barbara harbison, a smiling african american senior female, leans against a table in a large library

Barbara Harbison swears this will be the year she retires — again.

A resident of Asbury Methodist Village in Gaithersburg, MD, since 2014, Barbara’s definition of retirement isn’t quite textbook. She serves in resident-run leadership roles, including as chair of her apartment building’s resident council and with the Keese School of Continuing Education Scholarship Fund. Run by residents, Keese offers dozens of lectures and classes each year and class fees are awarded in scholarships to dining associates.

Barbara’s also served as the Chair of the Gaithersburg Community Advisory, which gives grants to nonprofits providing citizen services. And her regular routines include workouts at the wellness center, attending on-campus movie screenings and concerts and playing Rummikub.

If that’s not enough, Barbara is also a member of the Asbury Atlantic Board, which oversees quality assurance and quality control measures for all Asbury locations.

“That’s what’s so great about this community,” says Barbara. “You can be as busy as you want or as quiet as you want, but there’s always something interesting to do. Whatever you think Asbury is going to be, think about doing more.”

Born in Morganton, North Carolina, Barbara grew up in Philadelphia, where she attended the prestigious High School for Girls. She went on to Morgan State College in Baltimore, majoring in mathematics and unknowingly setting herself on a path to be a player in some of the major accomplishments of the 20th century.

A “Hidden Figure” in the Space Race

The space race was in its early years when Barbara went to work for GE Aerospace as a mathematical technician after graduating from college. That role gave her the chance to learn computer programming and system design, management skills, and put her math expertise into action.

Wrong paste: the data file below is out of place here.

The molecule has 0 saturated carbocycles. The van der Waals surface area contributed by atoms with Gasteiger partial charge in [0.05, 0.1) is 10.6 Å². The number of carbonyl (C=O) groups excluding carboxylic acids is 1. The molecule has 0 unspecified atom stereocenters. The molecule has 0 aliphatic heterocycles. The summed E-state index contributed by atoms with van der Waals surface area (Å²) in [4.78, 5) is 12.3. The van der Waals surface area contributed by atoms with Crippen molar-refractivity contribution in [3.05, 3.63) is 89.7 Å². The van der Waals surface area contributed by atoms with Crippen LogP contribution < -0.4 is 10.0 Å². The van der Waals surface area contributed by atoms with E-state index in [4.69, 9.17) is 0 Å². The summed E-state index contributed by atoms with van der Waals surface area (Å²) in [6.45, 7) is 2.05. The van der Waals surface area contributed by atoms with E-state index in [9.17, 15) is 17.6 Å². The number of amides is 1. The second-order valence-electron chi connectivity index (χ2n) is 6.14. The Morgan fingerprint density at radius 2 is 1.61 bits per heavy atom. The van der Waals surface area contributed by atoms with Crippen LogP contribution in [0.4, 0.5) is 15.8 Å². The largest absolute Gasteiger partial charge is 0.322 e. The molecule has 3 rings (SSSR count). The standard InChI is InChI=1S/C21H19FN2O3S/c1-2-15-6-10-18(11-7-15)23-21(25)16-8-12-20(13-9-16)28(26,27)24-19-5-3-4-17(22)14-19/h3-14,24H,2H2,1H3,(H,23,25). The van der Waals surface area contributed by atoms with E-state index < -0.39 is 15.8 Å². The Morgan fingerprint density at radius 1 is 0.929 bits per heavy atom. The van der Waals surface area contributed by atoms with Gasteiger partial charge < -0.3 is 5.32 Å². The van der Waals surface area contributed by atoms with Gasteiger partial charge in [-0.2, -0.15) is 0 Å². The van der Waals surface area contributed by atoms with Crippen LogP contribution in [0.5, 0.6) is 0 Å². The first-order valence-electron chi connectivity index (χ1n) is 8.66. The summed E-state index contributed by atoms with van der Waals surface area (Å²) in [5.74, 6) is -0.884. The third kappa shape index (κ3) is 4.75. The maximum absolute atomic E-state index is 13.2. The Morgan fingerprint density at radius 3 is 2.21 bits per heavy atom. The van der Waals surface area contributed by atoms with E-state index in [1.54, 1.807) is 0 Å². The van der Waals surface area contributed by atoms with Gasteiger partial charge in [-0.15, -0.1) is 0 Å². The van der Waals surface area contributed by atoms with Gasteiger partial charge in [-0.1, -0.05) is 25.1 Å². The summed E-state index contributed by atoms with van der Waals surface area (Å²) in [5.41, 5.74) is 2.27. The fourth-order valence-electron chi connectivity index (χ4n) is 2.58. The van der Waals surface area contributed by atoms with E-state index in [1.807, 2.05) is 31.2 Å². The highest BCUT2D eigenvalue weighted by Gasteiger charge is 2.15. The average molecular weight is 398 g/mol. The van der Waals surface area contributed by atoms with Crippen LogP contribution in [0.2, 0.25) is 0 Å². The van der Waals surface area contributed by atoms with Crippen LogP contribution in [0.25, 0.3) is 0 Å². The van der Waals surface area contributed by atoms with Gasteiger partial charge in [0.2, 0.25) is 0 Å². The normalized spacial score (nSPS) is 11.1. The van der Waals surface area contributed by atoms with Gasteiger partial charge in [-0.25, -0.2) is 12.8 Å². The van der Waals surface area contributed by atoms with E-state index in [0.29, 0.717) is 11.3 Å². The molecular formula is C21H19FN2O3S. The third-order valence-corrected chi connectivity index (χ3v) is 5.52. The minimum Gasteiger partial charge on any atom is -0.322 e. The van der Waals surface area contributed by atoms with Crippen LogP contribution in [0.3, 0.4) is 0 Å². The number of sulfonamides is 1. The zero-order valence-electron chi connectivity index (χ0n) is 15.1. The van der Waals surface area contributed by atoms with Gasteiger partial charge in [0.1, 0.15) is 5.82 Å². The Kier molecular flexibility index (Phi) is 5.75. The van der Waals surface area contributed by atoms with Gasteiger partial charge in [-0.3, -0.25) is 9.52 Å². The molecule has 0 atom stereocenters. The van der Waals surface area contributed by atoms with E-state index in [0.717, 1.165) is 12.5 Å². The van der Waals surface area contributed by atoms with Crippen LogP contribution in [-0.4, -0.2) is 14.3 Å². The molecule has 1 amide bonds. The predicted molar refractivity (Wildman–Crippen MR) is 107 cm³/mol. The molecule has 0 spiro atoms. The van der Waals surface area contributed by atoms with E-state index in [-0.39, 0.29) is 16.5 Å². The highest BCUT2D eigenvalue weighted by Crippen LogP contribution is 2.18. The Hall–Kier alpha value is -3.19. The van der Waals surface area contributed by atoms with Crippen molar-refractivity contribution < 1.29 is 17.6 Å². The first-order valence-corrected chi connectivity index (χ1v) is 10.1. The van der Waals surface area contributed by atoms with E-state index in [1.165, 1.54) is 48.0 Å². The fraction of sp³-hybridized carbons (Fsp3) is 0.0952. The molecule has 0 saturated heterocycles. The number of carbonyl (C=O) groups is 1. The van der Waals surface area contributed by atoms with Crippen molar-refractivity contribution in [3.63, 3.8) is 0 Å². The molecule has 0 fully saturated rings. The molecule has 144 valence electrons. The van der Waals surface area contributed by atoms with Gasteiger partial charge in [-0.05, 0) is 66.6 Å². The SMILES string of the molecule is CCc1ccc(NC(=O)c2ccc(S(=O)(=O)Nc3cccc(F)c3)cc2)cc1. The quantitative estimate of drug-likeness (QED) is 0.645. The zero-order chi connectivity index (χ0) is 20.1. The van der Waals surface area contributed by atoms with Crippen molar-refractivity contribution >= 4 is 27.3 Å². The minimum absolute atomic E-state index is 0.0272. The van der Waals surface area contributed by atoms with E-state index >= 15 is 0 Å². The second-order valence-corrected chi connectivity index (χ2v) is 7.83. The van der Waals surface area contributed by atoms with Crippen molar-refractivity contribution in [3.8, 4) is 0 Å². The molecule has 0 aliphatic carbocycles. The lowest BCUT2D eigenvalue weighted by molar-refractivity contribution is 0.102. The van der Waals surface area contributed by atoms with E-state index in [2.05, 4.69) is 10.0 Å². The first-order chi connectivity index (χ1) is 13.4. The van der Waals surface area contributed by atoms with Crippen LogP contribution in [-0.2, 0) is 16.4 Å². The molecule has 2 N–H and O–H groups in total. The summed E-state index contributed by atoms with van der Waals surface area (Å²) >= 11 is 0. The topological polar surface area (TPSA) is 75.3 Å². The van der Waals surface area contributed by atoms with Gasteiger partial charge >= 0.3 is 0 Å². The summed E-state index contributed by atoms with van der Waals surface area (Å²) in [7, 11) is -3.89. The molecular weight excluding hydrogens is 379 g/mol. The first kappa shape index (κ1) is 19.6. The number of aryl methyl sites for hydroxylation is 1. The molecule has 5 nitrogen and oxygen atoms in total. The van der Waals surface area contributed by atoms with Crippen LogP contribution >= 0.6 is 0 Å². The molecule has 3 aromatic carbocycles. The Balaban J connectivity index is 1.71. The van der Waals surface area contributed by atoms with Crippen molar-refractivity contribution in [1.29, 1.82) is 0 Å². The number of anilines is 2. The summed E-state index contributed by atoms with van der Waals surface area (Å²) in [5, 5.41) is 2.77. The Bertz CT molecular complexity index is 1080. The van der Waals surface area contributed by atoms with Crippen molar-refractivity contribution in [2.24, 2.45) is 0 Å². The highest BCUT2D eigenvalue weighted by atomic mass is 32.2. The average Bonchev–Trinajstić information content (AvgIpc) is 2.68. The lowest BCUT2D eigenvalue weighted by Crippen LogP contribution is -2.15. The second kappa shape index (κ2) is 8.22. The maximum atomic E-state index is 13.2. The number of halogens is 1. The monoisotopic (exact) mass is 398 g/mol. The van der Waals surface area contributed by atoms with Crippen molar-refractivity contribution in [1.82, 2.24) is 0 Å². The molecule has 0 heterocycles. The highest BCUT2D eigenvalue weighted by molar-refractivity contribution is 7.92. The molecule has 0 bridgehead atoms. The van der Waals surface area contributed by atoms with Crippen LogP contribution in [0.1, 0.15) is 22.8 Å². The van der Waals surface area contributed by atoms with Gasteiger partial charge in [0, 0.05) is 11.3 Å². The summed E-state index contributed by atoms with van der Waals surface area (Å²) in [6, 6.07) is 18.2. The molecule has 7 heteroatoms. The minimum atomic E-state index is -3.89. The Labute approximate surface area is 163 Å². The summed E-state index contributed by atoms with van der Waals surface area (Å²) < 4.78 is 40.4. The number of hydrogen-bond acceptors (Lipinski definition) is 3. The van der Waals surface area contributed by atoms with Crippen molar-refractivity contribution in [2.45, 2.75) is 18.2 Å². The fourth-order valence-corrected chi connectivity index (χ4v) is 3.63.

“I began as a ‘hidden figure,’” says Barbara, referring to NASA’s Black female mathematicians portrayed in the movie Hidden Figures. Among Barbara’s notable accomplishments at GE was successfully calculating the amount of heat and speed that a spacecraft could withstand as it reentered the earth’s atmosphere – a critical calculation for space travel.

After four years with GE, Barbara’s next stop was New York City where she worked as a program director at Flower-Fifth Avenue Hospital, a teaching and research hospital affiliated with New York Medical College. Her mathematics work there included calculating the efficacy of the birth control pill.

Climbing the corporate ladder

Returning to GE and other technology companies, Barbara’s rise up the corporate ladder included moves to Chicago, Philadelphia, San Francisco and Washington, D.C., as she managed multi-million-dollar technology projects for Nabisco, Levi Strauss, and the Federal Government.

After a final contract for the State Department, Barbara retired to her home in the suburbs of Washington, D.C., and dove into volunteering. She served on the advisory board of the Gaithersburg Senior Center, worked on a Montgomery County transportation project for seniors and the disabled, tutored second graders at a local school, and earned a degree in Theological Education for Ministry from the University of the South.

As for the retirement Barbara says will happen at the end of the year, that remains to be seen: “I have no idea what I’m going to do,” she jokes. “Maybe I’ll buy a rocking chair and get a cat.”

Not likely.

 

 

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